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An Icelandic lawmaker was Thursday scrambling to garner enough votes for a no confidence motion against the government, less than two months before general elections are scheduled to be held in the country.
The bill was presented late Wednesday and will be put to the Althing on Friday, but state broadcaster Ruv said it was unlikely it would be backed by the tiny nation's parliament.
Thor Saari of the populist Movement party said the government had reneged on a promise to adopt a draft constitution, backed by voters in an October referendum, this mandate period.
"The government obviously seems to oppose the will of the people for a new constitution," he said in the bill.
"Such a government can ... not stay in power and should therefore step down," he added.
The new basic law was dubbed the world's first "crowd-sourced constitution" since it was drafted by 25 ordinary citizens who received input from users of social media sites like Twitter and Facebook.
Ballots included six questions on topics such as the role of the country's natural resources and of the national church.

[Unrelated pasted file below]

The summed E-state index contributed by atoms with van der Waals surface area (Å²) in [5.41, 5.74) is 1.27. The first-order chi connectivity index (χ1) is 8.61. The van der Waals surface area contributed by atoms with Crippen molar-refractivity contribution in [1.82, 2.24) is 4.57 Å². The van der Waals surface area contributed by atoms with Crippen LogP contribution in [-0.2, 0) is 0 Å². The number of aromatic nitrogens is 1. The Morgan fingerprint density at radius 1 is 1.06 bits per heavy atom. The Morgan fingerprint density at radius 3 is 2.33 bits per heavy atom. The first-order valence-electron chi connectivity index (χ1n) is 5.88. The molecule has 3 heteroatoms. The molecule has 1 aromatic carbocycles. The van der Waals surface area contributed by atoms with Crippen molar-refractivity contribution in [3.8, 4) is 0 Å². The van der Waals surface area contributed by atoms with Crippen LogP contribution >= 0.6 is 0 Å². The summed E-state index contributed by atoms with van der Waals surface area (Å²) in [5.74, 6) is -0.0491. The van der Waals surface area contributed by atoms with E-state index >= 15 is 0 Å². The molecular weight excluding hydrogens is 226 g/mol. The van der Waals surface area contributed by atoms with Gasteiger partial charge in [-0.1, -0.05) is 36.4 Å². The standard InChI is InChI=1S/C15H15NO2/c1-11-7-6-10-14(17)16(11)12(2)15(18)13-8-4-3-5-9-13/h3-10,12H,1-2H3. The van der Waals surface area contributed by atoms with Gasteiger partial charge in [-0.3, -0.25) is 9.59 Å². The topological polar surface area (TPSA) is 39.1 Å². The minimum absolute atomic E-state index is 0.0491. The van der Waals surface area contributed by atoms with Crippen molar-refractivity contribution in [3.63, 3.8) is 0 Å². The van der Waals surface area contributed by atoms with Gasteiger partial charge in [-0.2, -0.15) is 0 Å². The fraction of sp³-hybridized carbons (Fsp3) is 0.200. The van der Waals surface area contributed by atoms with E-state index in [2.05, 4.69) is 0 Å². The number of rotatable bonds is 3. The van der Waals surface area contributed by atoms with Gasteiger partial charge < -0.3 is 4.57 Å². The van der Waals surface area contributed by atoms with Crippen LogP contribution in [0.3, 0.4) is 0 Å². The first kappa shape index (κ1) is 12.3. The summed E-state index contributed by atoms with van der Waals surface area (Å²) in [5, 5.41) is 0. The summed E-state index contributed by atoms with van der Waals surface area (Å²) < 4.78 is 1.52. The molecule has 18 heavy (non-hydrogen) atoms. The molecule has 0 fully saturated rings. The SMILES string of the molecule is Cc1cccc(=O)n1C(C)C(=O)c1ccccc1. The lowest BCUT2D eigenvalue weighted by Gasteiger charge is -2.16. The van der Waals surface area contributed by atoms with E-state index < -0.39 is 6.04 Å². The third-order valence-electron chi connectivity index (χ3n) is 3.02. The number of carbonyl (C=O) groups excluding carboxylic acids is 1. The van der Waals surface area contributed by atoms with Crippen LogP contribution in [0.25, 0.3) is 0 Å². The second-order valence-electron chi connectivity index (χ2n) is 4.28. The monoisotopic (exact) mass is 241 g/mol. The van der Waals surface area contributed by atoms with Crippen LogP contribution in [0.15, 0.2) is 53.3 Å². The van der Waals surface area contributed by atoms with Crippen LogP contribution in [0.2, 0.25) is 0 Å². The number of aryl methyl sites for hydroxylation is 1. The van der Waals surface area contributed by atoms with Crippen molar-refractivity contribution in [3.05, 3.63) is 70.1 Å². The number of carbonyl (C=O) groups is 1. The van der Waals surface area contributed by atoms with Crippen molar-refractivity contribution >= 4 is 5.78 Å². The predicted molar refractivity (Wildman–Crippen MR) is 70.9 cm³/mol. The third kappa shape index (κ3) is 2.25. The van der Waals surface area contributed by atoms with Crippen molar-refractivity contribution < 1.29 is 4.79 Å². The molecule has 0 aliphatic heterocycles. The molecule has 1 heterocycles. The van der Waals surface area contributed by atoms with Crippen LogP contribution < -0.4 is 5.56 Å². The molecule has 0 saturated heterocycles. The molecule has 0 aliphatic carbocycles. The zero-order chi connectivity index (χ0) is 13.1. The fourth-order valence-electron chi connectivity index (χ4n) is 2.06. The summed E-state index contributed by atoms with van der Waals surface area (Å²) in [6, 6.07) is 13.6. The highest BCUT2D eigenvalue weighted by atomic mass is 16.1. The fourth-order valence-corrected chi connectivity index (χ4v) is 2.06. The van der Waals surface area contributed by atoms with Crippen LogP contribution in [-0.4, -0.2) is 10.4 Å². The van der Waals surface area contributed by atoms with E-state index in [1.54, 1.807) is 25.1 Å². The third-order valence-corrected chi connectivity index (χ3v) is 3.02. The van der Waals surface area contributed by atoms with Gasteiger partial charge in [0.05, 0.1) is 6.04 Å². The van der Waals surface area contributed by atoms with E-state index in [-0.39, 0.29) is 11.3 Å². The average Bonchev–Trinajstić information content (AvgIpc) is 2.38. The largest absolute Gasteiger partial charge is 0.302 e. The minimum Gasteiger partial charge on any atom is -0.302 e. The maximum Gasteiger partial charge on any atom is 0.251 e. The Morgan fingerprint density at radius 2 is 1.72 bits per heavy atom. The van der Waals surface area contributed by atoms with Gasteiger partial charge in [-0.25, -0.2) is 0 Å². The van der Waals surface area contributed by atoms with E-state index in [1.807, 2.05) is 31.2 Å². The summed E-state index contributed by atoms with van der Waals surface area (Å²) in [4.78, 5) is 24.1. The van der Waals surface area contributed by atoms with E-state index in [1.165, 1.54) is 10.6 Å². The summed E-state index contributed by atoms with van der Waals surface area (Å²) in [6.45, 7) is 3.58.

But less than half the country went to the polls amid uncertainty over whether the results would be implemented.
Since then the ruling coalition has said no changes should be made to the constitution until next year.
Iceland's financial collapse in 2008 during the global economic crisis provoked huge social movements and the demand that any new constitution be drawn up by ordinary citizens became irresistible.
"The proposals of the constitutional committee... are major improvements in the form of the country's government," social democratic Prime Minister Johanna Sigurdardottir told the Althing in the run-up to the October vote.
"Should we make these proposals the basis of a new constitution? My answer is 'yes'," she said.